Lupercalia: The Risqué History of this Frisky Festival!


Whips. Wolves. A lottery where girls are given to men. Sex in the streets. The Pagan root of Valentine’s Day.

History and misinformation has put A LOT at the feet of this ancient Roman festival. Let’s take a look at what was possibly the truth and what is modern projection on the holiday Lupercalia.

Descriptions of this holiday from any era in which it was celebrated are incomplete. Just pieces and partial descriptions, often recorded by pious Christians who were not happy with its popularity.

For Romans, Lupercalia was the most important holiday of February and they focused on purification vibes.

For example, Februare means “to purify”. And the actual day of Lupercalia, Feb 15, is Dies Februatus, which means “Purified Day”. A lustration, it first and foremost was an ancient festival celebrating the purification of the cities and fields. Many archaeologists believe the roots of this Roman celebration can be found in an Ancient Greek celebration, the Lykaia. This was an archaic festival with a secret ritual possibly dedicated to Pan. Greeks held this fest on the slopes of Mount Lykaion (“Wolf Mountain”), the tallest peak in rustic Arcadia. Lykaia may have had something to do with the rites of passage for pubescent or adolescent boys (epheboi), and rites concerned with lycanthropy; either the invoking of shape-changing powers or the protection from werewolves.

Lupercalia, Wheel of the Year, Romulus & Remus being suckled by the she-wolf. In Roman mythology the two demi-god brothers were credited with the founding of Rome in 753 BCE. The sculpture is traditionally dated to the 5th century BCE Etruscans but it may be later. The figures were added in the 15th century CE. (Capitoline Museums, Rome)
Romulus & Remus being suckled by the she-wolf. In Roman mythology the two demi-god brothers were credited with the founding of Rome in 753 BCE. The sculpture is traditionally dated to the 5th century BCE Etruscans but it may be later. The figures were added in the 15th century CE. (Capitoline Museums, Rome)

From the earliest recordings of the festival, Romans tied it to Remus and Romulus, the twin boys reared by a she-wolf. Remus and Romulus founded the city of Rome in the Lupercal, a cave or grotto at the foot of the Palatine in South Western Rome. From it issued a spring.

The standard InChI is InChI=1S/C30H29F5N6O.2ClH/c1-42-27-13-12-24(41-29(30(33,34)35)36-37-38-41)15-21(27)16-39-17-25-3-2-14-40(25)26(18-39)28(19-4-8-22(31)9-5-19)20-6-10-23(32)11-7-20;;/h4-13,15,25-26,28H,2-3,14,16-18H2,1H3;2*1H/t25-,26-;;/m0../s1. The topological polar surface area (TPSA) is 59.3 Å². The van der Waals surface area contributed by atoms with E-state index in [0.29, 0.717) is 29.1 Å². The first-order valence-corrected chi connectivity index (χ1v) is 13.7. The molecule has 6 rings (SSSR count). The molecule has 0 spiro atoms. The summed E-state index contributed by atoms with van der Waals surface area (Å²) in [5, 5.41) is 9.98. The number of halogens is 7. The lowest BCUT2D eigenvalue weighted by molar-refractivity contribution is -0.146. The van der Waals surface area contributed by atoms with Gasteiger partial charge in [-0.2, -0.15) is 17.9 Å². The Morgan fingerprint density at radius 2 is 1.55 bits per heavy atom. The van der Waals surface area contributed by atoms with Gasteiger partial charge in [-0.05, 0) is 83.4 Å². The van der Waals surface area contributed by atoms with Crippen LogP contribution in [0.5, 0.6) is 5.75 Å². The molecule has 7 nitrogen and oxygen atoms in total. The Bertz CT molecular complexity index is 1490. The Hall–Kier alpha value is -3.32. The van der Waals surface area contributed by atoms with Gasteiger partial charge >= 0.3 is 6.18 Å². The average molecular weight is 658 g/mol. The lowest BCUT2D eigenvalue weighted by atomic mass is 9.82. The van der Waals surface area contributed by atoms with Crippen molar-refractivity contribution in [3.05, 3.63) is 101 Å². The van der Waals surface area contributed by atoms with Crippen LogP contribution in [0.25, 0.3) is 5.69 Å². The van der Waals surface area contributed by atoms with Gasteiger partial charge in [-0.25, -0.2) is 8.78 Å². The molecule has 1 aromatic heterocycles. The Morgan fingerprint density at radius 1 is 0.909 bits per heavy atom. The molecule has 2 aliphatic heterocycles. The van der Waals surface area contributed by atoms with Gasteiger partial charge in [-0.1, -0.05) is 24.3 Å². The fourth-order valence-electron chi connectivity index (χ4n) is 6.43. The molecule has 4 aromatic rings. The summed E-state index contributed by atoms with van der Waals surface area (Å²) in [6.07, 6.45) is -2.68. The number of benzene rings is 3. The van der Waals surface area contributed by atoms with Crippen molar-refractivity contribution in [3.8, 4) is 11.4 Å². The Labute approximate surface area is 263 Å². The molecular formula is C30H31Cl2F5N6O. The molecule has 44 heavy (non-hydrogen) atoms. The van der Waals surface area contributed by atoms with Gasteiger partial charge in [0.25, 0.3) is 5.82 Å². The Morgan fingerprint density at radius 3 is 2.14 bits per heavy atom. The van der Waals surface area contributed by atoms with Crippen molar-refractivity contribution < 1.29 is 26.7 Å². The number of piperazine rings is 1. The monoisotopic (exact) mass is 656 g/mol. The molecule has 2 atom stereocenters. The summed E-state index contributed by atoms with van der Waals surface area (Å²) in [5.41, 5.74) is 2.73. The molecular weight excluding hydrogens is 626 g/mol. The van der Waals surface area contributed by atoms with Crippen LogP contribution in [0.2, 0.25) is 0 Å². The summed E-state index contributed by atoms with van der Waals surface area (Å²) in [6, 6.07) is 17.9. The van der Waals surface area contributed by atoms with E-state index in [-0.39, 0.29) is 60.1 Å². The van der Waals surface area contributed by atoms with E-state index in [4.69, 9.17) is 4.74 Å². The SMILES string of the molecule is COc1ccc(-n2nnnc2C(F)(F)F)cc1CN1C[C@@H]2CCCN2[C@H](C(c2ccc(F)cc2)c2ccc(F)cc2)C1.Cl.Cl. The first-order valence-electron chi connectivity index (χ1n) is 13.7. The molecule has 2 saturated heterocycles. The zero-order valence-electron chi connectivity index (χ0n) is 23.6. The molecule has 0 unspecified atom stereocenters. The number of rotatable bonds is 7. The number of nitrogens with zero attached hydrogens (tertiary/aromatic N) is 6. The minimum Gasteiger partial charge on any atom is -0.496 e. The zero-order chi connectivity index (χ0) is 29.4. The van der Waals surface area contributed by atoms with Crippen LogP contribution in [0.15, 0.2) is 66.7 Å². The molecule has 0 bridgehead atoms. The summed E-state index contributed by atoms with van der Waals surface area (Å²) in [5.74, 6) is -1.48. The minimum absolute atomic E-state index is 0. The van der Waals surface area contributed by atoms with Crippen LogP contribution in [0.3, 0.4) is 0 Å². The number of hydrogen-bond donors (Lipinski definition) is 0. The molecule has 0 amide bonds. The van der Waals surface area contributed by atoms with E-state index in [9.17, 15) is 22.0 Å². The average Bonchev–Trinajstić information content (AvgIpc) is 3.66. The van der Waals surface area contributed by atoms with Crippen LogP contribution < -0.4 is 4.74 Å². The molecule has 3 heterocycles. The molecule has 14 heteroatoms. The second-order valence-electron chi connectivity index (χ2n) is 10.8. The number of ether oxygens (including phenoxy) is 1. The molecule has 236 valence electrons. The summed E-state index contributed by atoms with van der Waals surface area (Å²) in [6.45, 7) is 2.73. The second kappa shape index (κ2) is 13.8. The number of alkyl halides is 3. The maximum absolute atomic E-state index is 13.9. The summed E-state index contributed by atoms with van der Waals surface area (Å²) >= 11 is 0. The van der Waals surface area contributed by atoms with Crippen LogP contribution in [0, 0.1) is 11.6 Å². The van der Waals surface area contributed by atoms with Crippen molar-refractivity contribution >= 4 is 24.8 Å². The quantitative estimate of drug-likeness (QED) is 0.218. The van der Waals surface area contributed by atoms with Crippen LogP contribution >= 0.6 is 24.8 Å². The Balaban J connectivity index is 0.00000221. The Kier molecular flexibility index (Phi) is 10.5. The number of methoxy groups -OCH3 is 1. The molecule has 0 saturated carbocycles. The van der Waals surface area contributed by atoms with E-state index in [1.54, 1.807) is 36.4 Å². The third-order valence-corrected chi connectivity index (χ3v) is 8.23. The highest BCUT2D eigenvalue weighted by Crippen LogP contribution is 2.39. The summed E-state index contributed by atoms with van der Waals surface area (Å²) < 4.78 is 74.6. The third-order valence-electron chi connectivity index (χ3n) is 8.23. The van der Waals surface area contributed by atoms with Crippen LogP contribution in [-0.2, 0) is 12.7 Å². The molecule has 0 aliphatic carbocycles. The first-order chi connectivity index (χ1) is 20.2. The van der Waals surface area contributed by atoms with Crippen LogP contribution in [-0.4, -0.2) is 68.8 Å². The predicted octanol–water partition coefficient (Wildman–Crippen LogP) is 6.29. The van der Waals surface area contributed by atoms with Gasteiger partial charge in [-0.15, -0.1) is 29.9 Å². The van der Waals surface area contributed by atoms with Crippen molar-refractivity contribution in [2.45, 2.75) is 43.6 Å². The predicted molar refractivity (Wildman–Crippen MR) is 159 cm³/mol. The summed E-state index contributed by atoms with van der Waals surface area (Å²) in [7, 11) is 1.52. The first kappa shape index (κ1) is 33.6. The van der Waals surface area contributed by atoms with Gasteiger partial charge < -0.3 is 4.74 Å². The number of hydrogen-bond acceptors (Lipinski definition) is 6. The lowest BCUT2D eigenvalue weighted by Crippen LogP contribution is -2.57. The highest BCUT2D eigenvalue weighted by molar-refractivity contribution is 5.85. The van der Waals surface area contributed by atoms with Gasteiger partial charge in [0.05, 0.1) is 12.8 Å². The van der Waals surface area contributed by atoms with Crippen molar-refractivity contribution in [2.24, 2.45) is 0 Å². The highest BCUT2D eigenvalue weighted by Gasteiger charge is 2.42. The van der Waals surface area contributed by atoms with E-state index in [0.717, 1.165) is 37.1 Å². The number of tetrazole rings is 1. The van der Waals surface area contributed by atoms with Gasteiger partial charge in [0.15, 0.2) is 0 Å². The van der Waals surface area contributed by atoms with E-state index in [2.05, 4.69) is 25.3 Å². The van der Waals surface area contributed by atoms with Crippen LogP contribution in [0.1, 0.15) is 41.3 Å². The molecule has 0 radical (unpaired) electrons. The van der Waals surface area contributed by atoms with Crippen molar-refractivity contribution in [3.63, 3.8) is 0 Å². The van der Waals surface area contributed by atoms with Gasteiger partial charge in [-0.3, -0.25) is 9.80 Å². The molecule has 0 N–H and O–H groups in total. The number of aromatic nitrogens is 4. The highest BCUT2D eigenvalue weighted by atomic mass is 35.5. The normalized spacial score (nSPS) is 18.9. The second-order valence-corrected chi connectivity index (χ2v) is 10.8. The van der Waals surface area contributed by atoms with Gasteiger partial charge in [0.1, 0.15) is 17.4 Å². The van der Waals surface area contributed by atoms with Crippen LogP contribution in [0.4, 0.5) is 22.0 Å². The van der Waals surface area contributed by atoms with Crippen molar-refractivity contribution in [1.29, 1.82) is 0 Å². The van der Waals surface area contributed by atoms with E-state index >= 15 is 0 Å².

These types of rituals are some of the most common we will find in Pagan practices. James Frazer says they are “to repel the powers of evil and so to liberate the powers of good, thus promoting the fertility at once of man, of beast, and of the earth”. This was about “waking up and purifying” the Earth, and at a very appropriate time; just before the New Year started at Spring Equinox.

Februus, possibly a deity celebrated during the festival Lupercalia. A white marble sculpture depicting the head, shoulders, and chest of a middle aged thin Greek man with curly hair framing his face and a curly beard and mustache. He has piercing eyes, and a long nose. He has a black marble sash over his shoulder.

There is conjecture amongst historians as to who folks worshiped at Lupercalia.

Faunas, Bacchus, Lupercus, Juno, Pan, Lycaeus, Inuus, many figures have been suggested. Some authors have even suggested the rites were dedicated to Februus, the “spirit” of February, or the “spirit” or idea of purification. In one record, of an estate which was conducting the rituals, “Father God Mars” is called upon to protect and purify the house, lands, people, and livestock. An interesting connection, considering the God-Father of Remus and Romulus was Mars.